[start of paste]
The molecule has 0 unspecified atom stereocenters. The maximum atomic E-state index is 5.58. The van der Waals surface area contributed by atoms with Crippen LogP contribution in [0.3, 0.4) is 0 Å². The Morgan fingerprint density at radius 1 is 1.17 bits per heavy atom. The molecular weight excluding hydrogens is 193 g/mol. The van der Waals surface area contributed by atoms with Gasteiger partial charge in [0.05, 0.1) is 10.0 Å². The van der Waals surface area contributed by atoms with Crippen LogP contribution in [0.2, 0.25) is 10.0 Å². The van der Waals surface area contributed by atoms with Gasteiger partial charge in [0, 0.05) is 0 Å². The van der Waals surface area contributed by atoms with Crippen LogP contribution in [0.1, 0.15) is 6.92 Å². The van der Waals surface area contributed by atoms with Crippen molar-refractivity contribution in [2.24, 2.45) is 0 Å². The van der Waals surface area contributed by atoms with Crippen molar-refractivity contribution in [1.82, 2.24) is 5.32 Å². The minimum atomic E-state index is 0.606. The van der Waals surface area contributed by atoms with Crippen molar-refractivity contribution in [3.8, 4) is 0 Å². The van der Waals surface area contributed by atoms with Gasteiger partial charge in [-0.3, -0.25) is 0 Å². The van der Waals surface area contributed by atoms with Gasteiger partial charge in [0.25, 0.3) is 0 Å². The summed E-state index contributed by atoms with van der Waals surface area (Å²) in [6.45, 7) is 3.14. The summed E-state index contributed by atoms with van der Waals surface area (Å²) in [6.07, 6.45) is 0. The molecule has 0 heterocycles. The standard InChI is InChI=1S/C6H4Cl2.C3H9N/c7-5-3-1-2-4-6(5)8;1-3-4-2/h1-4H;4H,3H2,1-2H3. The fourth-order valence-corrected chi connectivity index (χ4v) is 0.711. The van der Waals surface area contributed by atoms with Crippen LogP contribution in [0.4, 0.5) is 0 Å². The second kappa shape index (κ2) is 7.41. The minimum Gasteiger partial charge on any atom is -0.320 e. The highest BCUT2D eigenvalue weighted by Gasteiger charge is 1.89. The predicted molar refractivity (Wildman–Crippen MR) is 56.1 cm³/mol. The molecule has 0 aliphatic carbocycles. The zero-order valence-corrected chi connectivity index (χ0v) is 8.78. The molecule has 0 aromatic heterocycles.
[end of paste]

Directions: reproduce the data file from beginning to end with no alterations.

The molecule has 0 unspecified atom stereocenters. The maximum atomic E-state index is 5.58. The van der Waals surface area contributed by atoms with Crippen LogP contribution in [0.3, 0.4) is 0 Å². The Morgan fingerprint density at radius 1 is 1.17 bits per heavy atom. The molecular weight excluding hydrogens is 193 g/mol. The van der Waals surface area contributed by atoms with Gasteiger partial charge in [0.05, 0.1) is 10.0 Å². The van der Waals surface area contributed by atoms with Crippen LogP contribution in [0.2, 0.25) is 10.0 Å². The van der Waals surface area contributed by atoms with Gasteiger partial charge in [0, 0.05) is 0 Å². The van der Waals surface area contributed by atoms with Crippen LogP contribution in [0.1, 0.15) is 6.92 Å². The van der Waals surface area contributed by atoms with Crippen molar-refractivity contribution in [2.24, 2.45) is 0 Å². The van der Waals surface area contributed by atoms with Crippen molar-refractivity contribution in [1.82, 2.24) is 5.32 Å². The minimum atomic E-state index is 0.606. The van der Waals surface area contributed by atoms with Crippen molar-refractivity contribution in [3.8, 4) is 0 Å². The van der Waals surface area contributed by atoms with Gasteiger partial charge in [-0.3, -0.25) is 0 Å². The van der Waals surface area contributed by atoms with Gasteiger partial charge in [0.25, 0.3) is 0 Å². The summed E-state index contributed by atoms with van der Waals surface area (Å²) in [6.45, 7) is 3.14. The summed E-state index contributed by atoms with van der Waals surface area (Å²) in [6.07, 6.45) is 0. The molecule has 0 heterocycles. The standard InChI is InChI=1S/C6H4Cl2.C3H9N/c7-5-3-1-2-4-6(5)8;1-3-4-2/h1-4H;4H,3H2,1-2H3. The fourth-order valence-corrected chi connectivity index (χ4v) is 0.711. The van der Waals surface area contributed by atoms with Crippen LogP contribution in [0.4, 0.5) is 0 Å². The second kappa shape index (κ2) is 7.41. The minimum Gasteiger partial charge on any atom is -0.320 e. The highest BCUT2D eigenvalue weighted by Gasteiger charge is 1.89. The predicted molar refractivity (Wildman–Crippen MR) is 56.1 cm³/mol. The molecule has 0 aliphatic carbocycles. The zero-order valence-corrected chi connectivity index (χ0v) is 8.78. The molecule has 0 aromatic heterocycles.